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GoFrogs: TCU Men’s Basketball Leads a Charge for Social Justice

Discussion in 'Scott & Wes Frog Fan Forum' started by TopFrog, Aug 1, 2020.

  1. https://gofrogs.com/news/2020/7/31/tcu-mens-basketball-leads-a-charge-for-social-justice.aspx



    GoFrogs: TCU Men’s Basketball Leads a Charge for Social Justice

    FORT WORTH - An unprecedented year has become an important time in this country and the TCU men's basketball team has been doing its part to educate and empower its student-athletes.

    Unity March
    On June 9, head coach Jamie Dixon and player development coordinator Corey Santee along with members of the TCU women's basketball coaching staff, TCU students, faculty and staff, marched down University Drive in the middle of TCU's campus. The march was organized by student leaders on campus as part of the social justice initiative.

    Dixon and the NABC
    After assuming the role of NABC President in April, Dixon has overseen numerous changes to college basketball. In June, the National Association of Basketball Coaches formed the NABC Committee on Racial Reconciliation to address issues related to racial injustice both within intercollegiate athletics and society at large.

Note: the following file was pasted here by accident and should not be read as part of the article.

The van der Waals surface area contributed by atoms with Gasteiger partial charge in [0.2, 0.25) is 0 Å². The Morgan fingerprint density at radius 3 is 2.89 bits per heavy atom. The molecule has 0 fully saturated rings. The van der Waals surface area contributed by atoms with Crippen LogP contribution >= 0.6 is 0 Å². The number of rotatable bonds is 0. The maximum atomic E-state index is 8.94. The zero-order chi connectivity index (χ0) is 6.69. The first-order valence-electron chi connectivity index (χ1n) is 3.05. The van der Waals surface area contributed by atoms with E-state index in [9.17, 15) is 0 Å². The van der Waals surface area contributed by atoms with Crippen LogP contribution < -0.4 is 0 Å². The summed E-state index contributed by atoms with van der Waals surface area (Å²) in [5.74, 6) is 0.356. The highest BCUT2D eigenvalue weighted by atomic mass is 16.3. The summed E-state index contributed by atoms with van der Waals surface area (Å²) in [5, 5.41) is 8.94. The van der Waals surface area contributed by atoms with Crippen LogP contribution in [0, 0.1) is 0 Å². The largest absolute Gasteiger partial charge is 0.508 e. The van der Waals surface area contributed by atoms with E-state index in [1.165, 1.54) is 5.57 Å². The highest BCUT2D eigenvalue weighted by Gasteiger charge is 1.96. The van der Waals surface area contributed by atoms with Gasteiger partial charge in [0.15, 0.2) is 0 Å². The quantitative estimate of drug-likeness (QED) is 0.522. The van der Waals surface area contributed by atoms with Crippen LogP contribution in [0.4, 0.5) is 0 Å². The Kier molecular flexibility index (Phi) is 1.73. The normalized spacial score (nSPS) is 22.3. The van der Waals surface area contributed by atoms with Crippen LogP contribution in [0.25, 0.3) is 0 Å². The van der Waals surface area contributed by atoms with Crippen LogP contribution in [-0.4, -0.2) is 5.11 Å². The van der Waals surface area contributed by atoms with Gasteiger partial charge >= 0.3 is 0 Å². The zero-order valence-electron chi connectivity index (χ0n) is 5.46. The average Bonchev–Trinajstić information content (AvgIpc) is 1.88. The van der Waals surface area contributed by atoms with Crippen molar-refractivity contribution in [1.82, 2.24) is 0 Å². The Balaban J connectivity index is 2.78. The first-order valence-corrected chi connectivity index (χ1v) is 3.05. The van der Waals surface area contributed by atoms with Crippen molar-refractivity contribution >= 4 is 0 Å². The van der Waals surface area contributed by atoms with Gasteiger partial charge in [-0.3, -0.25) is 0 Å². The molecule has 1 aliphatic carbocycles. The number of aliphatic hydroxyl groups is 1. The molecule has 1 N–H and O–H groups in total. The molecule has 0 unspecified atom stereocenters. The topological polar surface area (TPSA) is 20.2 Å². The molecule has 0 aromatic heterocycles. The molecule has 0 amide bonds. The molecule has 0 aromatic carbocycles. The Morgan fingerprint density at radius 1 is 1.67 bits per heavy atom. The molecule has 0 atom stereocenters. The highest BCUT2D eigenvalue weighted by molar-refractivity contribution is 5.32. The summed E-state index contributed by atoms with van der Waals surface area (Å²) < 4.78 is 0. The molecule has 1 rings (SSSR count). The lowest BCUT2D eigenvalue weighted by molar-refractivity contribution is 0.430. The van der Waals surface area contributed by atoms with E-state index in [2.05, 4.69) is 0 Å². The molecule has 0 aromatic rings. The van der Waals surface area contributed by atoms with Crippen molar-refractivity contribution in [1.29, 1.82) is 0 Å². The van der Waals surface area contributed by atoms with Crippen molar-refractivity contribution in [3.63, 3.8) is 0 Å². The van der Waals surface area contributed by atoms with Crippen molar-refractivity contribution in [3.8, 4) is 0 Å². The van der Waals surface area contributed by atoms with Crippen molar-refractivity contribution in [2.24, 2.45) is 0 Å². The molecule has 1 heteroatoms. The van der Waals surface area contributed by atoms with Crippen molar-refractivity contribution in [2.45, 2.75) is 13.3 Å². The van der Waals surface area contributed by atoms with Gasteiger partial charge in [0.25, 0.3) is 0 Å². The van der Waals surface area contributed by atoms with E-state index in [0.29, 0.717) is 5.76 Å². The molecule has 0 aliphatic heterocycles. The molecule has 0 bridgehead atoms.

"The NABC spends significant time on important issues in our sport such as transfers and the recruiting calendar, but they pale in significance to the racial conflicts our country is currently facing and the underlying issues that got us to this point," Dixon said at the time. "Our hope is that this committee and list of recommendations can leverage the platforms we have as coaches to help bring about needed change."

    The NABC encouraged all men's basketball coaches to celebrate and educate student-athletes and staff on the significance of Juneteenth, and to urge their institutional leadership to establish Juneteenth as a campus holiday.

    Santee Named to TCU Diversity, Equity & Inclusion Athletics Council
    In July, Santee was named to the TCU Diversity, Equity & Inclusion Athletics Council. The council was created by TCU Director of Intercollegiate Athletics Jeremiah Donati and is made up of TCU Athletics staff members who will devote their time and energy to help move the athletic department forward and better support TCU student-athletes, coaches and staff.

    Dr. James Cash Speaks to the Team